RFA publishes analysis of California LCFS data

By Erin Voegele | April 28, 2016

The Renewable Fuels Association has released an analysis of recently published data on California’s Low Carbon Fuel Standard, noting grain-based ethanol provided nearly half of the greenhouse gas (GHG) reductions achieved under the first five years of the program.

The California Air Resources Board published updated quarterly LCFS data on April 15 that spans through the fourth quarter of 2015. It includes LCFS credit data related to biobased compressed natural gas (bio-CNG), biodiesel, CARBOB, biobased liquefied natural gas (bio-LNG), diesel, electricity, ethanol, hydrogen, liquefied natural gas (LNG) and renewable diesel. It also includes data related to feedstock.

The RFA analysis of the raw LCFS data indicates regulated parties have reduced the carbon intensity (CI) of the state’s transportation fuels by a cumulative 16.55 million metric tons of CO2-equivalent greenhouse gases (GHGs) since LCFS enforcement began in 2011. Grain-based ethanol has generated 7.58 million metric tons of CI reductions during this time, accounting for 46 percent of total LFS credits and nearly 75 percent of credits in the gasoline pool. Sugarcane and molasses-based ethanol have resulted in 0.88 million metric tons of CI reductions, or less than 5 percent of total LCFS credits. Biodiesel has provided 2.73 million metric tons worth of LCFS credits, with biodiesel from corn distillers oil comprising approximately one-third of that total. Renewable diesel accounted for 2.76 million metric tons of credits.

Overall, the RFA points out that liquid biofuels have accounted for 87 percent of LCFS credits, including 51 percent for ethanol, and 17 percent each for renewable diesel and biodiesel. Fossil-CNG and fossil-LNG accounted for a respective 5 percent and 1 percent, while bio-CNG and bio-LNG accounted for 3 percent and 2 percent, respectively. Electricity accounted for approximately 4 percent. Other sources of fuels, including hydrogen, accounted for less than 1 percent.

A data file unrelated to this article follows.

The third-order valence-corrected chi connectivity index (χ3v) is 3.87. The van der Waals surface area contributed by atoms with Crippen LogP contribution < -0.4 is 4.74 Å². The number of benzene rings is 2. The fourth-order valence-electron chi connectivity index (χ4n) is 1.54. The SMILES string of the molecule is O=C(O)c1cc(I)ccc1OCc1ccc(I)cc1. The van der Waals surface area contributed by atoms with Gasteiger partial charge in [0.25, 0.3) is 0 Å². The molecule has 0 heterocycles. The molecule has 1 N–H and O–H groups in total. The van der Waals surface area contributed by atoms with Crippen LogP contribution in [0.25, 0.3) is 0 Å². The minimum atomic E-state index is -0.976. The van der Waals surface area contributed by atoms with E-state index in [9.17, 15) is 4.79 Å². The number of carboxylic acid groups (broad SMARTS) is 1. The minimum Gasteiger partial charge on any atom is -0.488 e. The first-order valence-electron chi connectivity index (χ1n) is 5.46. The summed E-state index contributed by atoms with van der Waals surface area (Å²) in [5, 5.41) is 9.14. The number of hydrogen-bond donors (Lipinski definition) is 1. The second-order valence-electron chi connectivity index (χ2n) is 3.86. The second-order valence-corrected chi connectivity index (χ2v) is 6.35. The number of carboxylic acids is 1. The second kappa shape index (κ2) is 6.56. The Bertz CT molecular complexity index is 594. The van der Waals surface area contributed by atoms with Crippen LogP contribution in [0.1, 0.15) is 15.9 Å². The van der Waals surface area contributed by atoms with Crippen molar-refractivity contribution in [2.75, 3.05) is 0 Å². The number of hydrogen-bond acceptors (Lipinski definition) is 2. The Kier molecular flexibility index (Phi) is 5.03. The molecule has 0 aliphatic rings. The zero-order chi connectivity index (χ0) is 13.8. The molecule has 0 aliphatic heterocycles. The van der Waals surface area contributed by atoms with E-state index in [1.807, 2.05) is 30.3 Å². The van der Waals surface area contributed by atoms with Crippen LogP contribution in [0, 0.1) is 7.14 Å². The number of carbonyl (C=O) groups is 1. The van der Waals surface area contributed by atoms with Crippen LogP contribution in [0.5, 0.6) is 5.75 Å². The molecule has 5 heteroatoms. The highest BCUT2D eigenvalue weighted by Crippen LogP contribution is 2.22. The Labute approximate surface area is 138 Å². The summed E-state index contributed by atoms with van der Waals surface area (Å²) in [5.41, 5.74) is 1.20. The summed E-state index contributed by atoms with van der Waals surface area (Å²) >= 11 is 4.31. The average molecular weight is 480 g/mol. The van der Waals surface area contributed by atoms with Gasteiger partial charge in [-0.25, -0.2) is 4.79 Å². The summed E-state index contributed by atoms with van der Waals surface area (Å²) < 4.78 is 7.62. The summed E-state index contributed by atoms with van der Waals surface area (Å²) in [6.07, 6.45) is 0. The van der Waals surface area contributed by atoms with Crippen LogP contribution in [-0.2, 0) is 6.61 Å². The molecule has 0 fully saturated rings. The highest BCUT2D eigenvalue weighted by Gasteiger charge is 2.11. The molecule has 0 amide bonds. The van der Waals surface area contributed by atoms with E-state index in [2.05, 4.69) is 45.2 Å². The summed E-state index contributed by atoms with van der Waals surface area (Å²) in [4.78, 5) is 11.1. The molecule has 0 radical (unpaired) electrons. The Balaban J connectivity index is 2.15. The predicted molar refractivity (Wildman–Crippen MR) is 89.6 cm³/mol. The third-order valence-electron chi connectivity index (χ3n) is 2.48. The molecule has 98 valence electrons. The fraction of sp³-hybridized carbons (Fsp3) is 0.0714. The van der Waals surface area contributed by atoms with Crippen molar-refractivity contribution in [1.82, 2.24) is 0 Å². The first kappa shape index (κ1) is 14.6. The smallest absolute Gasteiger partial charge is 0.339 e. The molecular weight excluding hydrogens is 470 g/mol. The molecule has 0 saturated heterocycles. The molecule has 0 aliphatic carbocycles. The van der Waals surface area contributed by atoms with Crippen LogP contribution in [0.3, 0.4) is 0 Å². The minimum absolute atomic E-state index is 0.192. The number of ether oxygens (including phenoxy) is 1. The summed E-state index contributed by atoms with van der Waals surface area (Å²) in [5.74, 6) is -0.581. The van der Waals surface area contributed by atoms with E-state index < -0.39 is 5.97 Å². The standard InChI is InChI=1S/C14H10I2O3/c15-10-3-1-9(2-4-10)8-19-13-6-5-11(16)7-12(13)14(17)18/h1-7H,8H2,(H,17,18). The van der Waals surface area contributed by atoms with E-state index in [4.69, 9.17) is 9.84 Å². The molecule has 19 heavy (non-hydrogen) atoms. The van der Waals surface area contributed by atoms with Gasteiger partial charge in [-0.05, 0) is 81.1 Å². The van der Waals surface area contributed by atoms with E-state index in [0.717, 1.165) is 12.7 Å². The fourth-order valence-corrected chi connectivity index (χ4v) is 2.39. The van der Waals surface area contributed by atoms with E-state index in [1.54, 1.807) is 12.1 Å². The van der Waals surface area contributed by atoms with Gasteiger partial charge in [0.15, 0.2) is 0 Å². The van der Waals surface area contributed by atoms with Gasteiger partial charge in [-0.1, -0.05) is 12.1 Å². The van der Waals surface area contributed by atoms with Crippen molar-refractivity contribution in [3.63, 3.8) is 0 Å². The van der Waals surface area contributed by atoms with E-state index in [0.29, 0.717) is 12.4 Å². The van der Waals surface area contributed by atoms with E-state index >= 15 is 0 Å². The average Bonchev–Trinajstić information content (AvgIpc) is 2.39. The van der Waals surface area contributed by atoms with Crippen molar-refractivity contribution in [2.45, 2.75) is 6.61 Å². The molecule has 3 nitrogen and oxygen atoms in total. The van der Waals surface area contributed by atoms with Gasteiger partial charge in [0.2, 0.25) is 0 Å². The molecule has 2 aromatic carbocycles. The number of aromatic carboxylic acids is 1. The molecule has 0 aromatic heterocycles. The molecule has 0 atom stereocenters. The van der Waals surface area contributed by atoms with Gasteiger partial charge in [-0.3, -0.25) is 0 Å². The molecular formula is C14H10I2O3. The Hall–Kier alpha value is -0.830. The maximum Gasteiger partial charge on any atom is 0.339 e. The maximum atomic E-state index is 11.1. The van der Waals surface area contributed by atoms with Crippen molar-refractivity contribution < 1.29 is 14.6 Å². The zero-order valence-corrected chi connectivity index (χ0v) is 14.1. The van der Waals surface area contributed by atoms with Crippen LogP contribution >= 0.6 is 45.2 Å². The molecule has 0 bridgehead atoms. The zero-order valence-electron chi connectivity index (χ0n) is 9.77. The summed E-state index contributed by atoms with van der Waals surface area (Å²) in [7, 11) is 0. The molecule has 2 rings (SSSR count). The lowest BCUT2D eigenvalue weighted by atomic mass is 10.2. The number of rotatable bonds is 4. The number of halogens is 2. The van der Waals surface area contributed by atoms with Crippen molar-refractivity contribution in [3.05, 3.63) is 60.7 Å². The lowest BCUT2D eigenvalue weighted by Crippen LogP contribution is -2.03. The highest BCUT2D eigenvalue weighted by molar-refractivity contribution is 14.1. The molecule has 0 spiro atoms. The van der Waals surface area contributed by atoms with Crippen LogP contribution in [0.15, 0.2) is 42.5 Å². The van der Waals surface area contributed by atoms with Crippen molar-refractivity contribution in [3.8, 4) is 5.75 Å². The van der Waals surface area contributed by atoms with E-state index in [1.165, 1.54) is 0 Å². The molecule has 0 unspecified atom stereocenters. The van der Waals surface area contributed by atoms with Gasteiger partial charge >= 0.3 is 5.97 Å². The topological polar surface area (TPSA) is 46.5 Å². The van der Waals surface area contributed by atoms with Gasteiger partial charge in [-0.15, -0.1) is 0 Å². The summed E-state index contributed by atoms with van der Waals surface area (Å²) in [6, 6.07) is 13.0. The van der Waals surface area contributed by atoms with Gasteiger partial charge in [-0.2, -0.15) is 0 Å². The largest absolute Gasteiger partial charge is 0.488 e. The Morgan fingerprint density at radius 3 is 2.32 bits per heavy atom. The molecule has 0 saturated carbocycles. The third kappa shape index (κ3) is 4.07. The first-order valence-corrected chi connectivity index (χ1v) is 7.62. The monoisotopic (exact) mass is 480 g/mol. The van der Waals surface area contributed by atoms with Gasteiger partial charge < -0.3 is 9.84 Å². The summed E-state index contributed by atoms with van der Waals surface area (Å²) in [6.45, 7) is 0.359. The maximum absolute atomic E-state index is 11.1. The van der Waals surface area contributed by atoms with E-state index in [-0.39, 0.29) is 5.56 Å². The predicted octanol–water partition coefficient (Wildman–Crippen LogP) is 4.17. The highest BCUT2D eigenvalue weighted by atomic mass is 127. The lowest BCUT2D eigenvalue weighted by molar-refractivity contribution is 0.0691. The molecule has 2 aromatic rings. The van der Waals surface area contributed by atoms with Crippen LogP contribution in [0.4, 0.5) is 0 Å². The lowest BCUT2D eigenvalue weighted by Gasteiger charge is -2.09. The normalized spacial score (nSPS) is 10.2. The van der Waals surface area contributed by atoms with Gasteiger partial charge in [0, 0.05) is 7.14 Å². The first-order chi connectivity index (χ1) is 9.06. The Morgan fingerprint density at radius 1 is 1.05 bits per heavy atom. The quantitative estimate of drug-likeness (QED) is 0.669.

According to the RFA, when CARB adopted its LCFS regulations in 2009, it expected Midwestern grain-based ethanol to make a quick exit from the California fuel market. This has not been the case. As early as 2011, CARB recognized that “the volume of lower-CI corn ethanol will far exceed the 2009 estimates” and ethanol plants “have made efficiency improvements” that CARB had initially overlooked, said the RFA. Meanwhile, as part of CARB’s LCFS “re-adoption” process in 2015, the agency also made revisions to its faulty ILUC penalty for corn ethanol, reducing it by roughly one-third. While the RFA states CARB’s ILUC penalty remains grossly exaggerated, the result of these changes is that most Midwest corn ethanol reduces GHG emissions by 25–35 percent compared to gasoline under the LCFS.

The RFA is calling on CARB to further revise down its CI values for grain-based ethanol based on the latest modeling, best available science, and empirical data. The trade group also said CARB should immediately begin the regulatory process to approve the use of midlevel ethanol blends.

A copy of the RFA’s white paper is available on its website